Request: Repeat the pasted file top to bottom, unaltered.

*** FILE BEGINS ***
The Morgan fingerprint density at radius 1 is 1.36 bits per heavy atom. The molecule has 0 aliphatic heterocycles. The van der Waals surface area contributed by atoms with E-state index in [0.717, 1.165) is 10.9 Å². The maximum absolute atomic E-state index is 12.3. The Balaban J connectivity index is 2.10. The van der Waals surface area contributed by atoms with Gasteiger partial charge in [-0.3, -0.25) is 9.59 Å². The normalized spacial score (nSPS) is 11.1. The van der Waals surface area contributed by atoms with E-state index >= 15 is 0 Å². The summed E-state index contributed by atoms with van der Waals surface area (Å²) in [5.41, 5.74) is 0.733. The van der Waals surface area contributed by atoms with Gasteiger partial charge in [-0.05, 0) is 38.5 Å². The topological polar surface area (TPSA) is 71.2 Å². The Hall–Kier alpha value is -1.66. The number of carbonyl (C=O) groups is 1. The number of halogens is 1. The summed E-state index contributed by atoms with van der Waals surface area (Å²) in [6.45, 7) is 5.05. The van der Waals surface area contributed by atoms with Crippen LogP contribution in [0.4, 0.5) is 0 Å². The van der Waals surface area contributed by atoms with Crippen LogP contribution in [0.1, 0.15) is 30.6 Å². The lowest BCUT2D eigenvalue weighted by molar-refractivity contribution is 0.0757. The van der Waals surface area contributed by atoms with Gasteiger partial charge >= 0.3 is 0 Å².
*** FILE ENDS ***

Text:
The Morgan fingerprint density at radius 1 is 1.36 bits per heavy atom. The molecule has 0 aliphatic heterocycles. The van der Waals surface area contributed by atoms with E-state index in [0.717, 1.165) is 10.9 Å². The maximum absolute atomic E-state index is 12.3. The Balaban J connectivity index is 2.10. The van der Waals surface area contributed by atoms with Gasteiger partial charge in [-0.3, -0.25) is 9.59 Å². The normalized spacial score (nSPS) is 11.1. The van der Waals surface area contributed by atoms with E-state index >= 15 is 0 Å². The summed E-state index contributed by atoms with van der Waals surface area (Å²) in [5.41, 5.74) is 0.733. The van der Waals surface area contributed by atoms with Gasteiger partial charge in [-0.05, 0) is 38.5 Å². The topological polar surface area (TPSA) is 71.2 Å². The Hall–Kier alpha value is -1.66. The number of carbonyl (C=O) groups is 1. The number of halogens is 1. The summed E-state index contributed by atoms with van der Waals surface area (Å²) in [6.45, 7) is 5.05. The van der Waals surface area contributed by atoms with Crippen LogP contribution in [0.4, 0.5) is 0 Å². The van der Waals surface area contributed by atoms with Crippen LogP contribution in [0.1, 0.15) is 30.6 Å². The lowest BCUT2D eigenvalue weighted by molar-refractivity contribution is 0.0757. The van der Waals surface area contributed by atoms with Gasteiger partial charge >= 0.3 is 0 Å².